Just because someone tells me to fear something doesn’t mean that I have to. The internet is spying on you. Your microwave is watching! Silliness aside, we are a culture of media projecting fear and I wonder how that’s playing out with our students and kids. I wonder how often they are feeling anxious because they’ve heard this or that about our world. The fear comes on fast and strong as we bait click on some horrific news footage or another, transforming our calm emotional state into one of fear, negativity and futility.

I may just be the perfect victim to this kind of fear mongering, always offering some bit of news I read the benefit of the doubt, in case there’s some veracity to it. I want to stay on top of things and ensure, as much as I can, that I’m informed, safe and okay. Doesn’t everyone pretty much want that assurance? So, I’m falling prey to the fear that is ubiquitous online. If I so quickly fall victim to this kind of catastrophizing, then how are our youth handling this?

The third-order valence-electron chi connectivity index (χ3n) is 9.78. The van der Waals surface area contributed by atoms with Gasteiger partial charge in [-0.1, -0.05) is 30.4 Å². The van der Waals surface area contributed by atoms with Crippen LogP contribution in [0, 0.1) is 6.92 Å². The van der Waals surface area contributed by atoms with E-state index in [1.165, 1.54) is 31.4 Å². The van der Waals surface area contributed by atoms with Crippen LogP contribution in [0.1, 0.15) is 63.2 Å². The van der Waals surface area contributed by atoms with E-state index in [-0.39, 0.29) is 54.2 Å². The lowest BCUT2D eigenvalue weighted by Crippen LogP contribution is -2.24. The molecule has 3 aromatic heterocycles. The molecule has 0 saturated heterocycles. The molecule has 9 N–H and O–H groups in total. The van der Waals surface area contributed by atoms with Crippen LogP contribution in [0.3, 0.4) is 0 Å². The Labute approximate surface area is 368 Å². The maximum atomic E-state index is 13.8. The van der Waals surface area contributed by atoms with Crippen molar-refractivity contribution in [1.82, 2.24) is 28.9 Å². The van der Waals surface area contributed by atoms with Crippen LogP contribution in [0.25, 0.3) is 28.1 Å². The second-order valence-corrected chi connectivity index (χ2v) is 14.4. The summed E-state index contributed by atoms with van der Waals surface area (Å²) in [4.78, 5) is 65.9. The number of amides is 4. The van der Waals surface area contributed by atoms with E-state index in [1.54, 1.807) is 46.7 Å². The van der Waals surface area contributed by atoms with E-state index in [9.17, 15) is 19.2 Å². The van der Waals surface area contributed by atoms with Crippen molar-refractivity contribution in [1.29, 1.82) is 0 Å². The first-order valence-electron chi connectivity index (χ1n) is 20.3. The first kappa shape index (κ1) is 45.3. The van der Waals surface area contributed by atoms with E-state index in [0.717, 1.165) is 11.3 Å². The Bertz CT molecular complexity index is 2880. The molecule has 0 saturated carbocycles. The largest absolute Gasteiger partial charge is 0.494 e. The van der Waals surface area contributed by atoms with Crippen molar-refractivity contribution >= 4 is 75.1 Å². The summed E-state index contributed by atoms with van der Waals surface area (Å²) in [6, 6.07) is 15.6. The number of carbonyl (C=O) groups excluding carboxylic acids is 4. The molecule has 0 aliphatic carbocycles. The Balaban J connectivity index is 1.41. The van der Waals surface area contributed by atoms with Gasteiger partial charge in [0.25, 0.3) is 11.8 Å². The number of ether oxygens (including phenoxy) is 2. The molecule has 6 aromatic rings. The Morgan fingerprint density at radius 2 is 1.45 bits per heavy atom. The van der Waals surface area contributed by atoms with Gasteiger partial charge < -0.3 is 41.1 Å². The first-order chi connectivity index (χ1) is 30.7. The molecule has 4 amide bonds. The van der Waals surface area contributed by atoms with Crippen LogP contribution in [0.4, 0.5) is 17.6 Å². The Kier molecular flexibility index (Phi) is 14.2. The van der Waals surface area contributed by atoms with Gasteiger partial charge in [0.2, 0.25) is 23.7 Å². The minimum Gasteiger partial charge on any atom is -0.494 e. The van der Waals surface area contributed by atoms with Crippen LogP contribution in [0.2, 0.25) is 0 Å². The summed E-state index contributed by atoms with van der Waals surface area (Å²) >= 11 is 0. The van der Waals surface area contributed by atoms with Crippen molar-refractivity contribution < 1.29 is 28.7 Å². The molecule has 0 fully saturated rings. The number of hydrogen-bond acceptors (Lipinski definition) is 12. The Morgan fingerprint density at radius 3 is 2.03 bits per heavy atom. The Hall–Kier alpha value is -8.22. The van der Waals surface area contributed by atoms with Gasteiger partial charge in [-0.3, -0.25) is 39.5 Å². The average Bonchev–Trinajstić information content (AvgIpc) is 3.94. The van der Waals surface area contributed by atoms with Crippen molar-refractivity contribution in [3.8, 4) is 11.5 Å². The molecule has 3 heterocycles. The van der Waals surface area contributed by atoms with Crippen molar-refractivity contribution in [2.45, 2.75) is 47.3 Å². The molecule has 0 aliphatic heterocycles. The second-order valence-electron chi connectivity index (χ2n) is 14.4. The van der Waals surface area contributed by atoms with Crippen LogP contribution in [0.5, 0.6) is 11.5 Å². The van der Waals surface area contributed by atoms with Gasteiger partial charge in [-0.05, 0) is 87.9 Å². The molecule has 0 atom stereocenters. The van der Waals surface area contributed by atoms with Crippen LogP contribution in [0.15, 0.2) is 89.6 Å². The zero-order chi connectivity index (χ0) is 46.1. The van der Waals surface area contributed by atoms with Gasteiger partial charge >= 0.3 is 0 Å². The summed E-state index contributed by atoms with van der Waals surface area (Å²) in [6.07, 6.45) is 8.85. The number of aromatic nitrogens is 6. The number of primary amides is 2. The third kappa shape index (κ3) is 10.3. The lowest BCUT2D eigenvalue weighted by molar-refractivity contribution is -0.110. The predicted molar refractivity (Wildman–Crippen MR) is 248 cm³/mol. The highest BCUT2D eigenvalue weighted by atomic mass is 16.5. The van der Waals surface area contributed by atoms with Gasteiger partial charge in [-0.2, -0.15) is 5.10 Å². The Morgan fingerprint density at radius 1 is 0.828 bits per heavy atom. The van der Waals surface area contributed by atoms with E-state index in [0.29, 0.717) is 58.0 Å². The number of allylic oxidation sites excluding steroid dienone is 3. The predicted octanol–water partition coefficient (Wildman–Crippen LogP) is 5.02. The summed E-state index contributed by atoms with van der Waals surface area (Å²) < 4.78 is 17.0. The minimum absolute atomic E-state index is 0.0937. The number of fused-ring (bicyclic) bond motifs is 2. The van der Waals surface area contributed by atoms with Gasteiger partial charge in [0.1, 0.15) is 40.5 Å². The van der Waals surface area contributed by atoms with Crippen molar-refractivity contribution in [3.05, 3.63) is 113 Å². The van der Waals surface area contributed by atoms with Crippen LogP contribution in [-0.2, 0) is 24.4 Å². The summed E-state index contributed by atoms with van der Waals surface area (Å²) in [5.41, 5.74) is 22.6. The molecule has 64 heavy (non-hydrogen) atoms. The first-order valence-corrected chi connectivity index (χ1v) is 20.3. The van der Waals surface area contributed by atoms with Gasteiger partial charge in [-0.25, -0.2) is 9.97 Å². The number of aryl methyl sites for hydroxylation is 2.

What can we do to help our kids protect themselves against falling prey to fear based information? I suggest we talk about it with them. Taking it a bit further, we can actually surf the net with them, digging deep into information we read about in order to determine if what we are absorbing is necessary or harmful. Let’s face it, they don’t need to be learning about everything that’s available to them online; they are simply too young to process it. So, it’s important to have discussions about why and how we acquire information and how to fact find. It’s crucial that they develop awareness about the kind of targeted advertising that’s influencing the ‘news’ articles on their feeds, and that they have the choice to either click or delete.

It’s valuable to check in with ourselves when we are not attached to any device to notice how we feel in that moment. Another idea is to sit and breathe for a minute when we come across something particularly upsetting. Let’s not move forward mindlessly, allowing our devices and the scary ‘news’ it reports to control us. Instead, let’s mindfully take time to witness ourselves as we skim the latest news feed, realizing that we can choose what we focus on in any given moment. Practices like this can certainly help us live a less fearful life in a time in history which is, admittedly, quite scary.

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